Thursday, April 3, 2014

Kaiserschmarrn (Emperor's Crumb)


"Kaiserschmarrn" (meaning “the emperor’s mishmash”) is a populary Austrian dessert that can also be eaten for breakfast, originated in the former Austro-Hungarian Empire. It called "császármorzsa" in Hungarian.

It's a light pancake (with flour and grits (semolina)), cut up while it's frying and topped with fruits and powdered sugar or jam.
Kaiserschmarrn surrounds the ambiguous legend of Austrian Emperor Francis Joseph I and his wife, Elizabeth of Bavaria also known as ‘Sisi’, Empress of Austria and Queen of Hungary. 
One of the legends says that Sisi was obsessed about her slim waistline, hence the Empress demanded their royal chef to prepare a light dessert, which eventually became known as Kaiserschmarrn across the Empire. The other theory says that it was invented by Franz Joseph I of Austria himself. According to the another legend Kaiserschmarrn was created in Emperor Franz Josef I's kitchen by a cook who made a bad pancake, but covered up the mistake by adding raisins, cherries, and a whole lot of powdered sugar.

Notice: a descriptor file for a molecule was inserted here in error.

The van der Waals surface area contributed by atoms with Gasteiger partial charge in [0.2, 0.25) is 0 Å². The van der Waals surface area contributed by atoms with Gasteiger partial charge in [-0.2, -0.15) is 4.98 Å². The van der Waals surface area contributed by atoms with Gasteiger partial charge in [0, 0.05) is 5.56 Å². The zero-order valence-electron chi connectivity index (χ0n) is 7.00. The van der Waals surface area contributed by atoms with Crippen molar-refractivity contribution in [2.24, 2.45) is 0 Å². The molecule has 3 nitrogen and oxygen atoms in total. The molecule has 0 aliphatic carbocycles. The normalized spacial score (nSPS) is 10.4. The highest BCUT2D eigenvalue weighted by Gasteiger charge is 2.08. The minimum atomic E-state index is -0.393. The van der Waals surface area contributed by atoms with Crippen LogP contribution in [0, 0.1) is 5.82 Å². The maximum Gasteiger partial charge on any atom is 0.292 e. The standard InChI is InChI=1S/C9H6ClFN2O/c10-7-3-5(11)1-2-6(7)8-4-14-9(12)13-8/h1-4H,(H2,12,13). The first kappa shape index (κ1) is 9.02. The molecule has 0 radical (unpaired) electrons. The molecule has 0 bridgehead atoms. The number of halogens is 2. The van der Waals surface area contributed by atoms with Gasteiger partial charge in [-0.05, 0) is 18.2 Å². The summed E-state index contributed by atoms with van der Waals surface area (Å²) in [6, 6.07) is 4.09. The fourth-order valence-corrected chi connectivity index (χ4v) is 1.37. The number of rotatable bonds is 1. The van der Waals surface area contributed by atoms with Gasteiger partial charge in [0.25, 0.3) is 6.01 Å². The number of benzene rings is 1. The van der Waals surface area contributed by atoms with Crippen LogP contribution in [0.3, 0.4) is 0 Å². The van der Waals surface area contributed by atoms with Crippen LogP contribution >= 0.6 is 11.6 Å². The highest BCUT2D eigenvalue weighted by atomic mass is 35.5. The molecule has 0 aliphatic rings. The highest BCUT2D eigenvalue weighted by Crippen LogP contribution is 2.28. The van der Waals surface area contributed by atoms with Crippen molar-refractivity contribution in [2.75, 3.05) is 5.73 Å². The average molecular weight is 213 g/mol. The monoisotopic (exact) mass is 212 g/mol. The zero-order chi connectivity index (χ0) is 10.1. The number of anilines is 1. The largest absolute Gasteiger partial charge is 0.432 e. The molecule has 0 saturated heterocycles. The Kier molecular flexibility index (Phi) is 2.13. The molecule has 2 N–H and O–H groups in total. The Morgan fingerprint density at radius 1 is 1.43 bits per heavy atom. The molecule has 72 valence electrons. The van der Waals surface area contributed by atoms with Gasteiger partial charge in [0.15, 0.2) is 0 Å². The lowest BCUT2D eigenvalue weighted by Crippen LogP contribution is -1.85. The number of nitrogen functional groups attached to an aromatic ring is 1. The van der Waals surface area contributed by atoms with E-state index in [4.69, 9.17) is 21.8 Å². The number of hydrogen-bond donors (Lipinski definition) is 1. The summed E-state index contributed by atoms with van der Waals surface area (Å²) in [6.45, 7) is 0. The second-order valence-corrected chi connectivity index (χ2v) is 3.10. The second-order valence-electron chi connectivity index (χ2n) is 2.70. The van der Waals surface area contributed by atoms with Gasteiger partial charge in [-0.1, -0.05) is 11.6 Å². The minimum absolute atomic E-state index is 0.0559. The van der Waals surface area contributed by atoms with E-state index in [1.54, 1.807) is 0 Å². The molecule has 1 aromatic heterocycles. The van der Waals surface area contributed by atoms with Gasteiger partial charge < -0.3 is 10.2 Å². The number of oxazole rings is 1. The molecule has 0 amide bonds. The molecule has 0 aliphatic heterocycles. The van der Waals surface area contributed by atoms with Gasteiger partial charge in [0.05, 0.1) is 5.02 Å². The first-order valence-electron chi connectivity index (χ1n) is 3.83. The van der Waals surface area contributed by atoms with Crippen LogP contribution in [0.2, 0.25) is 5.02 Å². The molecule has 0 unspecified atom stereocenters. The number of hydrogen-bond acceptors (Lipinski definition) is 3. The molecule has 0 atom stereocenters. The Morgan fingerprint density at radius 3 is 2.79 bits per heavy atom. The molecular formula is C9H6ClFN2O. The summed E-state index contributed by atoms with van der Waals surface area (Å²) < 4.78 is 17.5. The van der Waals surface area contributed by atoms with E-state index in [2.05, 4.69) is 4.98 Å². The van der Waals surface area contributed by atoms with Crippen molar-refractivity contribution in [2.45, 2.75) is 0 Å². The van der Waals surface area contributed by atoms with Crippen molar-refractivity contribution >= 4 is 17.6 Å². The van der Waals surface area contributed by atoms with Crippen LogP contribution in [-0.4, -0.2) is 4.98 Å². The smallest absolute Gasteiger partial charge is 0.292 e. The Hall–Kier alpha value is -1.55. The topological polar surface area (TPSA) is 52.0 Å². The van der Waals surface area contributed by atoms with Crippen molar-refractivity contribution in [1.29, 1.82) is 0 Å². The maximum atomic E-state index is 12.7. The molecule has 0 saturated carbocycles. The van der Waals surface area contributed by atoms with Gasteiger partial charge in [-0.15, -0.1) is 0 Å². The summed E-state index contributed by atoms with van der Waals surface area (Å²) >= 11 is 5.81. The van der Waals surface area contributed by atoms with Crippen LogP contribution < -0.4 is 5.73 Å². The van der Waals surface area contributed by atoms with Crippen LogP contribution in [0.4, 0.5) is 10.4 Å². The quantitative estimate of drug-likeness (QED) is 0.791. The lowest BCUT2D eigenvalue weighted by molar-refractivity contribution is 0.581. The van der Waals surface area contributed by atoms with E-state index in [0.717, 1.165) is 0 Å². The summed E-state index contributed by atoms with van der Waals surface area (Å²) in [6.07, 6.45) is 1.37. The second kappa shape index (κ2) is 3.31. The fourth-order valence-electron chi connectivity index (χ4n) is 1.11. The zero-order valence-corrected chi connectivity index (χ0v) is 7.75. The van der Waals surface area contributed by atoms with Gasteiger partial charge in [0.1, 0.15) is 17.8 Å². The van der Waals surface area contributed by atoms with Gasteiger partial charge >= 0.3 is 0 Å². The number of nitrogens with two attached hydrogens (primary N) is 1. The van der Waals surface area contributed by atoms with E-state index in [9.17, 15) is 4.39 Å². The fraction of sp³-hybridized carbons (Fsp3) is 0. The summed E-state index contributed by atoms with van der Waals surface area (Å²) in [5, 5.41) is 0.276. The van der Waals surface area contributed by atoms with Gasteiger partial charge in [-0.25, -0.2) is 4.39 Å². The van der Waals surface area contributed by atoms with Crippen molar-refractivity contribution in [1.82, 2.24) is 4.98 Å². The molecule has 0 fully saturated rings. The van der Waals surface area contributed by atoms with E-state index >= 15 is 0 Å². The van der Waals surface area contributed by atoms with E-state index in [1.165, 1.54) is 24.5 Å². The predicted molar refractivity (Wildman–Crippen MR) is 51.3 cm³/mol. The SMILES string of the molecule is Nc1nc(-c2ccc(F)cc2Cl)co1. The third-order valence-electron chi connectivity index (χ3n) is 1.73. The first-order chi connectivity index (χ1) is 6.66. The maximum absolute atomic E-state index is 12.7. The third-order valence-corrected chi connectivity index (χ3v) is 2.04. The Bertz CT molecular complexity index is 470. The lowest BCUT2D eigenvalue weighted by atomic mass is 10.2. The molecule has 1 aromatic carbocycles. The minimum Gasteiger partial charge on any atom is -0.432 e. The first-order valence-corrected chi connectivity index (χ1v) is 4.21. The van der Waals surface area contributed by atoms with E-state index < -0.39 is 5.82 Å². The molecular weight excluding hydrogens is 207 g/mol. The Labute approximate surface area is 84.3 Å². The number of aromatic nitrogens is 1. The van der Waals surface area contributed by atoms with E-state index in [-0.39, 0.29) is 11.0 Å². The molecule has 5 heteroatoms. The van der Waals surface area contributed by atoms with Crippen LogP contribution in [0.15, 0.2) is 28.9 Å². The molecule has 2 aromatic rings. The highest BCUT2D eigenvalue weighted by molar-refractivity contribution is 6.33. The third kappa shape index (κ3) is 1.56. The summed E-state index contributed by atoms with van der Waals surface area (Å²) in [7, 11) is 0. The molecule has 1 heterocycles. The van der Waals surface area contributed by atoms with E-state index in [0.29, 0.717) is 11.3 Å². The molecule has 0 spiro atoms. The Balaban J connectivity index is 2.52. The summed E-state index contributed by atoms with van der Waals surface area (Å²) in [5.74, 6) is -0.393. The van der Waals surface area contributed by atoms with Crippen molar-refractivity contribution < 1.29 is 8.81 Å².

1,5 cup  semolina
 4-5 tsp flour
 cups/750 ml milk
 1 tsp vanilla extract or 1 pack vanilla sugar
 3 eggs, separated
  pinch salt
  ½ cup sugar
  butter or oil for frying
  powdered sugar, compote or jam or all three as topping


1.  Mix together the semolina, flour and milk. Let it sit for an hour or so to let the semolina absorb the milk.
2.  Mix the egg yolks together with sugar and stir it into the milk mixture.
3. Whip the egg whites and a pinch of salt into firm peaks and fold it into the milk/egg mixture.
4. Melt the butter and add the batter. Stir the batter with a spatula or wooden spoon until it starts to form little clumps – crumbs. Depending on the size of the pan this can take up to 30 minutes.
5. Serve hot with powdered sugar or with jam, or with compote or fresh fruits.  

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